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I think this is an appropriate topic for the list. It's not just about using
"pre," it's about using unneccessary prefixes, words, expressions, etc. The
problem probably pre-dates (which I think is a legitimate use of "pre") the
written word. It's what William Strunk warned us about with his directive to
"Omit needless words!" It's about paring your writing down to the essential
elements, and eliminating the noise that distracts the reader and causes him to
throw the manual aside.
By the way, I watch more home improvement shows on HGTV than I probably should,
and my current pet peeves are "pre-drill" (used to be "drill a pilot hole,"
which was a perfectly good phrase), "paint out" (instead of just "paint"), and
"change out" (as in cabinet hardware--why not just "change"?).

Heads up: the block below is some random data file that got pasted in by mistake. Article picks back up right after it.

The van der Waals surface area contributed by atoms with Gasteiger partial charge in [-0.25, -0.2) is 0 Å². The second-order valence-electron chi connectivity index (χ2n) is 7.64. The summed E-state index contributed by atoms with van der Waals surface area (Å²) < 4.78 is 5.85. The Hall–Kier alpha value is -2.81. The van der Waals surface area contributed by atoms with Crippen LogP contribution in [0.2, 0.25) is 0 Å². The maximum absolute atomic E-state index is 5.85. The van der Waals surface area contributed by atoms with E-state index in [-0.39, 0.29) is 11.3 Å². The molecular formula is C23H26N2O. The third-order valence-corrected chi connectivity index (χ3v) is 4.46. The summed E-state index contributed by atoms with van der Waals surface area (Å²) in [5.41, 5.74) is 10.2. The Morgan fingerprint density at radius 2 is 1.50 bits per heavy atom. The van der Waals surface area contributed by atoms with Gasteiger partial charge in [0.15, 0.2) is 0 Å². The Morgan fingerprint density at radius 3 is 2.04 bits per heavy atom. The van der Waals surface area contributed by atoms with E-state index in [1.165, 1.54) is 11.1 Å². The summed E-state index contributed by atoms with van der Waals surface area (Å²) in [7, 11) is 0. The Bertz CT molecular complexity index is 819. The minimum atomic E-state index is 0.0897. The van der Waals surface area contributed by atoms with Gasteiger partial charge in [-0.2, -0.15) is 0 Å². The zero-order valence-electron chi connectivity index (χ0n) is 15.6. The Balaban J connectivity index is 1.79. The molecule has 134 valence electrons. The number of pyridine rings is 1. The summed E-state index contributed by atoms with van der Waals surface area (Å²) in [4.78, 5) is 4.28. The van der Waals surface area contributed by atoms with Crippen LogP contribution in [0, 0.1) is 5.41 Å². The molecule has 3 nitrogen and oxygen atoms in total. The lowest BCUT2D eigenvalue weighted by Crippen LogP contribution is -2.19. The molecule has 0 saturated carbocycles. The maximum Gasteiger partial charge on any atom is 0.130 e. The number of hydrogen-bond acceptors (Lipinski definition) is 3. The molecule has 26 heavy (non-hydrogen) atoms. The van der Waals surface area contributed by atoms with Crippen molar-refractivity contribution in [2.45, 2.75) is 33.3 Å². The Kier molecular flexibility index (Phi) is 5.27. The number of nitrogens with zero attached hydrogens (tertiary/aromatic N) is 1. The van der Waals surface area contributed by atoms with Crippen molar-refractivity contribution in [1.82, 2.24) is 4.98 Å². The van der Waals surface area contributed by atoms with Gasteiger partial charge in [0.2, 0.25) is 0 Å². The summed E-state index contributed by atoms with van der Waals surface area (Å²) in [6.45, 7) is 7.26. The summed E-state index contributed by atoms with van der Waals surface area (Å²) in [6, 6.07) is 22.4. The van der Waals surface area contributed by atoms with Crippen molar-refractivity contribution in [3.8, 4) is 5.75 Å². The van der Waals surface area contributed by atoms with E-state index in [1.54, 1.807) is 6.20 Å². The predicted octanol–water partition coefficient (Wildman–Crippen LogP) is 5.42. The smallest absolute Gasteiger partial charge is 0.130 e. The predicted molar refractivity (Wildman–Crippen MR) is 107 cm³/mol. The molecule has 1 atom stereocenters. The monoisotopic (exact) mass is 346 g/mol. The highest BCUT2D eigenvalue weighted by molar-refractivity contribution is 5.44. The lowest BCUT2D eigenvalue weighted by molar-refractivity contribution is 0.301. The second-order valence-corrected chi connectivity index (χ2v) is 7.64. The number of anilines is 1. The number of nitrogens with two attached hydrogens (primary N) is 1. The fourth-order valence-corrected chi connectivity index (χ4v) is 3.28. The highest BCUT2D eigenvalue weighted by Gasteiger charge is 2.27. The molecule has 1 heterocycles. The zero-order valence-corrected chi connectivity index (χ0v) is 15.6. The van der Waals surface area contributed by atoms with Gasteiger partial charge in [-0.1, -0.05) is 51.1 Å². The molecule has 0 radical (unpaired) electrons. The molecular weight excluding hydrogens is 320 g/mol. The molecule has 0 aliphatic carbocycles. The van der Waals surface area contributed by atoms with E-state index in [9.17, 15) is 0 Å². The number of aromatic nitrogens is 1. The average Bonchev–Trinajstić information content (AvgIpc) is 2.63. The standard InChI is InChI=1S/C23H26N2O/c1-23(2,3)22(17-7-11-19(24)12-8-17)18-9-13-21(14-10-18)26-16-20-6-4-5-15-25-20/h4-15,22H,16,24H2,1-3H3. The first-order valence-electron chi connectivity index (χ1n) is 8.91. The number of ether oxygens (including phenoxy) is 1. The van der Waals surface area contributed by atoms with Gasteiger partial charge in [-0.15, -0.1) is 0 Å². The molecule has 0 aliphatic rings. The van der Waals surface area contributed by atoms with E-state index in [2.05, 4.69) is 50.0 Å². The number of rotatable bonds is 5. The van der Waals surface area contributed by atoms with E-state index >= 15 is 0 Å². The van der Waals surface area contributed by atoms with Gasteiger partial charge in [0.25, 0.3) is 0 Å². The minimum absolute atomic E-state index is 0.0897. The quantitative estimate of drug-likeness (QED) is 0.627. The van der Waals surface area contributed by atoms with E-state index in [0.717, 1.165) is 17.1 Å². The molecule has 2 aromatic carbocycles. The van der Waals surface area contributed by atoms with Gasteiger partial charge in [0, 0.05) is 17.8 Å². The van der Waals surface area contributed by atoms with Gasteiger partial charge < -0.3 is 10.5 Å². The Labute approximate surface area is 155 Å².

OK, I've petted my pet peeve sufficiently for today.
Jo, who will now return to pre-indexing her manual
Senior Technical Writer
TCF National Bank
jbaer -at- -dot- tcfbank -dot- com
The mome rath isn't born that could outgrabe me.
wordsync -at- swbell -dot- net wrote:
> In response to Stan Schwartz about using "pre":
> My pet peeve is "pre-reading assignment" for workshops. Surely
> "preworkshop assignment" is better. How can you pre-read? Not sure this is
> an appropriate topic for the list, but you hit one of my hot buttons. I
> like the question.
> Pat Glass
> wordsync -at- swbell -dot- net
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